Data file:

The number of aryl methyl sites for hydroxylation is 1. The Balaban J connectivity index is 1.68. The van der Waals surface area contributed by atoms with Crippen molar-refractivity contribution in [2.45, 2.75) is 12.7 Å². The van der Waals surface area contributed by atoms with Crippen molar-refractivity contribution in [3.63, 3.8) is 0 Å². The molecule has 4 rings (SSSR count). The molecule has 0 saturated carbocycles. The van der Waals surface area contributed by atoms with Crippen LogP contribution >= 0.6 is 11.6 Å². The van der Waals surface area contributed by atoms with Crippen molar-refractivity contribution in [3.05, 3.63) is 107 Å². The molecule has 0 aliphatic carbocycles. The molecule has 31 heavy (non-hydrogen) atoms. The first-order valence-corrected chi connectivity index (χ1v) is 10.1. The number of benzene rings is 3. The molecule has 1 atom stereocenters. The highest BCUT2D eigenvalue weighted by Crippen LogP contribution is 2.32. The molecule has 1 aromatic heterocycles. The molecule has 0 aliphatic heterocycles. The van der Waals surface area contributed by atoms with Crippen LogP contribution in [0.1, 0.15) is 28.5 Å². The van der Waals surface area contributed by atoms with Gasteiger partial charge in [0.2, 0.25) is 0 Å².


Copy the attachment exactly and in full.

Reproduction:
The number of aryl methyl sites for hydroxylation is 1. The Balaban J connectivity index is 1.68. The van der Waals surface area contributed by atoms with Crippen molar-refractivity contribution in [2.45, 2.75) is 12.7 Å². The van der Waals surface area contributed by atoms with Crippen molar-refractivity contribution in [3.63, 3.8) is 0 Å². The molecule has 4 rings (SSSR count). The molecule has 0 saturated carbocycles. The van der Waals surface area contributed by atoms with Crippen LogP contribution >= 0.6 is 11.6 Å². The van der Waals surface area contributed by atoms with Crippen molar-refractivity contribution in [3.05, 3.63) is 107 Å². The molecule has 0 aliphatic carbocycles. The molecule has 31 heavy (non-hydrogen) atoms. The first-order valence-corrected chi connectivity index (χ1v) is 10.1. The number of benzene rings is 3. The molecule has 1 atom stereocenters. The highest BCUT2D eigenvalue weighted by Crippen LogP contribution is 2.32. The molecule has 1 aromatic heterocycles. The molecule has 0 aliphatic heterocycles. The van der Waals surface area contributed by atoms with Crippen LogP contribution in [0.1, 0.15) is 28.5 Å². The van der Waals surface area contributed by atoms with Gasteiger partial charge in [0.2, 0.25) is 0 Å².